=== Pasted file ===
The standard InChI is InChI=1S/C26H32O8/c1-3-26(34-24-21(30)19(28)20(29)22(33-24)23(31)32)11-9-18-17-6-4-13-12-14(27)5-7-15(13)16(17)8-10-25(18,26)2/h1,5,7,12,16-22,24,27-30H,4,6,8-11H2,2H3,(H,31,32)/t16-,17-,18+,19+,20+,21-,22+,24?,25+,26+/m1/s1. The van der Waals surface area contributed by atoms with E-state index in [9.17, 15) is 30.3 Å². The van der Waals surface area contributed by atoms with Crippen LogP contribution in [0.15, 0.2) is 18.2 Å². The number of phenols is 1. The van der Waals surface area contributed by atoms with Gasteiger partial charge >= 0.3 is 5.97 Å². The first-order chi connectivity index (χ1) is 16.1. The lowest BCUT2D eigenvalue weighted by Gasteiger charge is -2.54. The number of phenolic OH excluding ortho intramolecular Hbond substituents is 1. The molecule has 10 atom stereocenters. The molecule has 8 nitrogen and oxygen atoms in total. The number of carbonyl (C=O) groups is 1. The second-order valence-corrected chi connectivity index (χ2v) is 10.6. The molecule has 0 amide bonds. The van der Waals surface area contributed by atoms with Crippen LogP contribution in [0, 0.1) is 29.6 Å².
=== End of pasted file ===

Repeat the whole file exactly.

The standard InChI is InChI=1S/C26H32O8/c1-3-26(34-24-21(30)19(28)20(29)22(33-24)23(31)32)11-9-18-17-6-4-13-12-14(27)5-7-15(13)16(17)8-10-25(18,26)2/h1,5,7,12,16-22,24,27-30H,4,6,8-11H2,2H3,(H,31,32)/t16-,17-,18+,19+,20+,21-,22+,24?,25+,26+/m1/s1. The van der Waals surface area contributed by atoms with E-state index in [9.17, 15) is 30.3 Å². The van der Waals surface area contributed by atoms with Crippen LogP contribution in [0.15, 0.2) is 18.2 Å². The number of phenols is 1. The van der Waals surface area contributed by atoms with Gasteiger partial charge >= 0.3 is 5.97 Å². The first-order chi connectivity index (χ1) is 16.1. The lowest BCUT2D eigenvalue weighted by Gasteiger charge is -2.54. The number of phenolic OH excluding ortho intramolecular Hbond substituents is 1. The molecule has 10 atom stereocenters. The molecule has 8 nitrogen and oxygen atoms in total. The number of carbonyl (C=O) groups is 1. The second-order valence-corrected chi connectivity index (χ2v) is 10.6. The molecule has 0 amide bonds. The van der Waals surface area contributed by atoms with Crippen LogP contribution in [0, 0.1) is 29.6 Å².